Adult learner fulfills lifelong goal, shares experiences through online program

Christine Stallard and Haley Sankey
Christine Stallard, right, stands next to Haley Sankey, instructor in energy and sustainability policy (ESP) in the John and Willie Leone Family Department of Energy and Mineral Engineering, prior to the spring 2017 commencement ceremonies Credit: Christine Stallard

For nearly four decades, Christine Stallard has dreamed about getting a bachelor’s degree. Now, in her 60s, Stallard finally fulfilled that dream. In May 2017, she graduated from the online energy sustainability and policy program, offered through Penn State World Campus and the College of Earth and Mineral Sciences. The program not only allowed her to fulfill her dream, but it also allowed her to share her wealth of knowledge about the electricity industry with classmates.

Stallard grew up in Meadville in western Pennsylvania, the daughter of parents who, she said, instilled strong family and personal values.

“They taught you to be a kind person, to do what was right, and to work hard,” she said.

With that in mind, she started working when she was 16 and stayed in the workforce rather than attend college. While on vacation in Barbados in the Caribbean Sea, she met Gary Pelter, who had graduated from Penn State in 1968 with a bachelor’s degree in agronomy and was a Peace Corps volunteer. The two clicked, she said, and stayed in touch. Gary eventually got a job as an extension faculty member at Washington State University and asked Christine to move out with him and get married, which she did in 1980.

A few years later, while working with Grant County Public Utility District (PUD), Stallard discovered she had a passion for the hydroelectric power industry.

“Hydropower is a clean, renewable resource that is always available, so it’s incredibly dependable,” she said.

Her passion has kept her in the industry for 32 years, but for a majority of that time, Stallard felt that something was missing from her life — a bachelor’s degree.

“I love learning, and often regretted my decision to enter the workforce without pursuing a degree at Penn State when I had the opportunity,” she said. “Ultimately, I think a degree prepares you for, and enhances, your work or career, regardless of when you obtain it.”

She had explored a few educational options, such as taking a Penn State landscape architecture correspondence course in 1988, which was taught via postal mail. She also enrolled in Big Bend Community College in Washington in 1985 and received an associate degree in arts and sciences, with honors, in 1993.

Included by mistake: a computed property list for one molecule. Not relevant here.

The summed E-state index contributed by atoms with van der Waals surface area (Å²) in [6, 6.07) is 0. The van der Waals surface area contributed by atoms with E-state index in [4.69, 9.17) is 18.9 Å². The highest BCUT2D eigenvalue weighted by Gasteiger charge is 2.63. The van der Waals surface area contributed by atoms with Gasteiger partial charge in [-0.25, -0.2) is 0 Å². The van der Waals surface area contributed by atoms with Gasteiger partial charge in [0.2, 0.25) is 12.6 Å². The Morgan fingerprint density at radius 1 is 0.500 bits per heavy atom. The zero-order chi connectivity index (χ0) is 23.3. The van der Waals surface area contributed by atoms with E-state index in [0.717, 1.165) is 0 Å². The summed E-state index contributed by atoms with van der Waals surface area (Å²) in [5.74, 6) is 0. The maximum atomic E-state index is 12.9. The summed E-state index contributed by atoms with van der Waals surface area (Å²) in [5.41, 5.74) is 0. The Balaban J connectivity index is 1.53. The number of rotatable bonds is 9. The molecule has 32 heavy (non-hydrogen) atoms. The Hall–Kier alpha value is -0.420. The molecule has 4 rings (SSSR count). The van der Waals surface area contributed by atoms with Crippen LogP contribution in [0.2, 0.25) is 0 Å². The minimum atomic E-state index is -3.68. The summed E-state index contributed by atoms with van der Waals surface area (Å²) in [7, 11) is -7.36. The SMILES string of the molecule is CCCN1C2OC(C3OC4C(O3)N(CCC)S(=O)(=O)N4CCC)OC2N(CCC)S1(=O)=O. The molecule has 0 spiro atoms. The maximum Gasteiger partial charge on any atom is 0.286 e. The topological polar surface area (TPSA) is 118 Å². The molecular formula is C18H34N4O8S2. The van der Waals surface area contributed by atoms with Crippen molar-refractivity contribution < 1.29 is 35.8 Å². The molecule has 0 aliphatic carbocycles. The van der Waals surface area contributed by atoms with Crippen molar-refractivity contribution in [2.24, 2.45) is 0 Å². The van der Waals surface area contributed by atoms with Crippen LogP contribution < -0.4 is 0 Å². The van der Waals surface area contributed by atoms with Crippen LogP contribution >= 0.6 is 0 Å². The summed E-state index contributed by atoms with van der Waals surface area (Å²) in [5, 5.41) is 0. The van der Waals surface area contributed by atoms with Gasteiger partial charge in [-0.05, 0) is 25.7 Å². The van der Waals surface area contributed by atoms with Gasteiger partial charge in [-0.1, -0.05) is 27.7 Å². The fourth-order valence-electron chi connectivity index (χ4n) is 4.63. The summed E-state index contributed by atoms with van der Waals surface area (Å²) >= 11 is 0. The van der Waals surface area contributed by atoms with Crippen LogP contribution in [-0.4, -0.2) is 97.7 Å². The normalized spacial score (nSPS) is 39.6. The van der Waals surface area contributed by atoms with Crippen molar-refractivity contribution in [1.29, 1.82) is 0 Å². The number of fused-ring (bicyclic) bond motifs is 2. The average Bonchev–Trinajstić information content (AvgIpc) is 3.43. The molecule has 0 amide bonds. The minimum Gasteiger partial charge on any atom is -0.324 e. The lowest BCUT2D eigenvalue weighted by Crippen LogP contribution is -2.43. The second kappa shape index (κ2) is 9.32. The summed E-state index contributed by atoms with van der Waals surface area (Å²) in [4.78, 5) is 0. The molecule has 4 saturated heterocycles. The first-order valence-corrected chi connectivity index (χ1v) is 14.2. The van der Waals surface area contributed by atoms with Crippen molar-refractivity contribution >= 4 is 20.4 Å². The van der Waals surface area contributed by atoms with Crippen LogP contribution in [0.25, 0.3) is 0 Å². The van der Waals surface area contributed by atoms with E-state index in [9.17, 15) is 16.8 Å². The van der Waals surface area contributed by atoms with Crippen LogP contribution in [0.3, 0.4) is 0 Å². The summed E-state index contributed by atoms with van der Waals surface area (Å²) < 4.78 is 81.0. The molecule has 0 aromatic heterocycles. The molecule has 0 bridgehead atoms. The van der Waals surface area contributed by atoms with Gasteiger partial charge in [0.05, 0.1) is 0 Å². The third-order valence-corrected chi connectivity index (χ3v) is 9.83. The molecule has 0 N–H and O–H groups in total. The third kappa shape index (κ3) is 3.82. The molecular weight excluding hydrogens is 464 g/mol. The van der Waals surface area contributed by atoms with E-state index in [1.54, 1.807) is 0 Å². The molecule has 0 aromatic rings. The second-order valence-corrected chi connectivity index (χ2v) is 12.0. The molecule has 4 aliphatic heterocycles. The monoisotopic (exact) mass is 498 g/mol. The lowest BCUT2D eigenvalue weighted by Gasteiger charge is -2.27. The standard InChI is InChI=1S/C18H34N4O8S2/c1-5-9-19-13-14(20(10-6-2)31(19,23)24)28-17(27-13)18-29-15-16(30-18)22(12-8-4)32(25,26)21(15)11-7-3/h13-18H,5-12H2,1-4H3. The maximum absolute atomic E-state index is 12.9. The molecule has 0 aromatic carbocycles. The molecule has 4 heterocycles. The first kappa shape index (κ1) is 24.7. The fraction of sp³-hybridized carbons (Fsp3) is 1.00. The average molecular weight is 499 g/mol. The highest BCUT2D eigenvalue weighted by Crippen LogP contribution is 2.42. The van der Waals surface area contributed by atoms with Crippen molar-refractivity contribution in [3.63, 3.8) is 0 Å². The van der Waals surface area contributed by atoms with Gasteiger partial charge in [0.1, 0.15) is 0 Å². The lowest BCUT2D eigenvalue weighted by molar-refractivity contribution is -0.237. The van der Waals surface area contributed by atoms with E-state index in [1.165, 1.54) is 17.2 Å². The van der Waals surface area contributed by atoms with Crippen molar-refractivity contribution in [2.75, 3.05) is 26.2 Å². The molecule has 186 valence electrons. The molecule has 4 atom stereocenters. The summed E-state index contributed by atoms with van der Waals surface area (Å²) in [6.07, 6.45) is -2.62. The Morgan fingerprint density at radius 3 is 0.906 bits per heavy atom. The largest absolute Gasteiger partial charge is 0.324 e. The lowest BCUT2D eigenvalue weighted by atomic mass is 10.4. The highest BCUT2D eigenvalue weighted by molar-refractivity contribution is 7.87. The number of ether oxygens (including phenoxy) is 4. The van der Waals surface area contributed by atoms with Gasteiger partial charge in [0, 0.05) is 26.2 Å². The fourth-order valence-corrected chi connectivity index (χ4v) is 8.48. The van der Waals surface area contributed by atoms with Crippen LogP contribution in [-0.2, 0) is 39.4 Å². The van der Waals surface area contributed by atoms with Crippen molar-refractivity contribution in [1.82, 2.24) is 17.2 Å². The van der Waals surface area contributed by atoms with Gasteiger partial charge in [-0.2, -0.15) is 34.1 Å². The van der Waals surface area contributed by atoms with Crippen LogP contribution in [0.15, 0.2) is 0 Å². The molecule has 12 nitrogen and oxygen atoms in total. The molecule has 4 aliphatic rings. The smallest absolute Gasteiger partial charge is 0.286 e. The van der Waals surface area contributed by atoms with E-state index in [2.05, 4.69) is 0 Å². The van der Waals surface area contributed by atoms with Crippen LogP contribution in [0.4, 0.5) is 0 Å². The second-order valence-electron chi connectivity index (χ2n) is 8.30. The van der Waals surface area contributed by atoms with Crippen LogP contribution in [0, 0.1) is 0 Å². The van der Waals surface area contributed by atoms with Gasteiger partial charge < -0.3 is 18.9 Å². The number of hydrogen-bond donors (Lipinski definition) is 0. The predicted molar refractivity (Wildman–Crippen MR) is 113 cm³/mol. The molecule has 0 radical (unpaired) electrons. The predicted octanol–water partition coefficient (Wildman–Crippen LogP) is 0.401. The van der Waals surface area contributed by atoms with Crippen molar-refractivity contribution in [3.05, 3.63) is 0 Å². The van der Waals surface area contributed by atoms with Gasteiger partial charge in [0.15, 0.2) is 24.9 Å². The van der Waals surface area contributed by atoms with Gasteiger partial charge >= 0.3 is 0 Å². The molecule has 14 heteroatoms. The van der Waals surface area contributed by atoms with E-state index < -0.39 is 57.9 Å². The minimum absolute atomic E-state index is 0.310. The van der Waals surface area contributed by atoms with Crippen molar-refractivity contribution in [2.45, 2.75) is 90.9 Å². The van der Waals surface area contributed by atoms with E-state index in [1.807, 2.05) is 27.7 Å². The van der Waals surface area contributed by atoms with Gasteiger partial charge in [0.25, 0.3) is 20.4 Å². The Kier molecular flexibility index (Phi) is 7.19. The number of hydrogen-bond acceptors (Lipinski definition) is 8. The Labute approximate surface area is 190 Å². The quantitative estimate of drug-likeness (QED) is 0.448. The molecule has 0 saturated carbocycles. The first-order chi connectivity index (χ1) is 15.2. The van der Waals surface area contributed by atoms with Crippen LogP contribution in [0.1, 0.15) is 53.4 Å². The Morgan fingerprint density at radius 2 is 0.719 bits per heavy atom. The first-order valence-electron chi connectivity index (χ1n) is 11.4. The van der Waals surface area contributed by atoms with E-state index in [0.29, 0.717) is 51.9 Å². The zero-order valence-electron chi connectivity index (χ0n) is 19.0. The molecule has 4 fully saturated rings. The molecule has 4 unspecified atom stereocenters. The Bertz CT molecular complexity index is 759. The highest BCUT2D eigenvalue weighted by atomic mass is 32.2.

But it was her husband’s status as a Penn State alum that would ultimately steer her toward her goal of fulfilling her dream.

“I was looking through my husband’s alumni magazine [the Penn Stater] one day, and I came across a World Campus ad for the energy and sustainability policy [ESP] program,” she said. “I said, ‘you know what? I’m going to finish my degree through Penn State, and this is how I’m going to do it.'”

She applied, was admitted, and enrolled in her first ESP course in 2012. The program was a natural fit for her, given her career background. Since 2008, Stallard has been the public affairs director and marketing and member services manager with Coos-Curry Electric Cooperative, which provides electricity to rural areas of the southern Oregon coast. Her passion for hydropower also pushed her to serve on the National Hydropower Association board of directors for multiple years, and to educate legislators in both Washington, D.C., and Washington state about issues related to hydropower.

“The ESP program tied very closely to my career experience, and I was able to share my perspectives on the challenges facing the utility industry, and how many perspectives the industry has to take into account when making large-scale decisions,” she said.

Decisions related to river-fueled hydropower, for example, can impact river transportation, fishing, irrigation, and recreation, among other activities, she said.

Stallard delved into some of these complex, yet critical, issues related to hydropower in some of her ESP courses. She completed a capstone project on the 50-year-old Columbia River Treaty between the U.S. and Canada that is up for renewal in the next decade, interviewing key personnel in the region to get a variety of perspectives.

She also developed close ties with some of her classmates and instructors, including a classmate in Colorado who drove to Stallard’s home in Oregon so the two could go to a concert together.

Overall, she said, the program was highly relevant today in its focus.

“It’s an important program due to the fact that we are dealing with climate change issues in our society,” she said. “It’s a great program to get people to think about our energy supply and different ways to prepare ourselves for our future.”

Stallard knew she had to walk at commencement because of how much she valued getting a bachelor’s degree. She flew across the U.S. for the ceremony, making sure to leave time to meet in person with some of her instructors and visit some of the hot spots on the University Park campus, like the Berkey Creamery.

“Graduation was bittersweet,” she said. “I’m going to miss the intellectual part of it, and I’m going to miss the students and the instructors. But the degree gives me a connection to Penn State, which was my dream school. I wouldn’t have gone anywhere else.”